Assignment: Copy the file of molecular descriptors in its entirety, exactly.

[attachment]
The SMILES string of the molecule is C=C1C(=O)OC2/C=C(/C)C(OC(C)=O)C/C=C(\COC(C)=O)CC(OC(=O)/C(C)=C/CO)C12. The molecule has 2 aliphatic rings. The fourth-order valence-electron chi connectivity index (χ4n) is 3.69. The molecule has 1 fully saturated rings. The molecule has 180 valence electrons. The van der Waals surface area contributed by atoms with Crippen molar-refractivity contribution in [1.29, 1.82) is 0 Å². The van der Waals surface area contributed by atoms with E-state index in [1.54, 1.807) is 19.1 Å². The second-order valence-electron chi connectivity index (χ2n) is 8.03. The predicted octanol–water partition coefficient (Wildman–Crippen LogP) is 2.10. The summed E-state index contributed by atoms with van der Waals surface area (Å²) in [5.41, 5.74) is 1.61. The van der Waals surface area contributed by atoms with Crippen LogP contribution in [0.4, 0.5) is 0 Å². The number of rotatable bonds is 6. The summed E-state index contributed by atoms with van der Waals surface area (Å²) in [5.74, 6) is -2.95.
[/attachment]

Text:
The SMILES string of the molecule is C=C1C(=O)OC2/C=C(/C)C(OC(C)=O)C/C=C(\COC(C)=O)CC(OC(=O)/C(C)=C/CO)C12. The molecule has 2 aliphatic rings. The fourth-order valence-electron chi connectivity index (χ4n) is 3.69. The molecule has 1 fully saturated rings. The molecule has 180 valence electrons. The van der Waals surface area contributed by atoms with Crippen molar-refractivity contribution in [1.29, 1.82) is 0 Å². The van der Waals surface area contributed by atoms with E-state index in [1.54, 1.807) is 19.1 Å². The second-order valence-electron chi connectivity index (χ2n) is 8.03. The predicted octanol–water partition coefficient (Wildman–Crippen LogP) is 2.10. The summed E-state index contributed by atoms with van der Waals surface area (Å²) in [5.41, 5.74) is 1.61. The van der Waals surface area contributed by atoms with Crippen LogP contribution in [0.4, 0.5) is 0 Å². The number of rotatable bonds is 6. The summed E-state index contributed by atoms with van der Waals surface area (Å²) in [5.74, 6) is -2.95.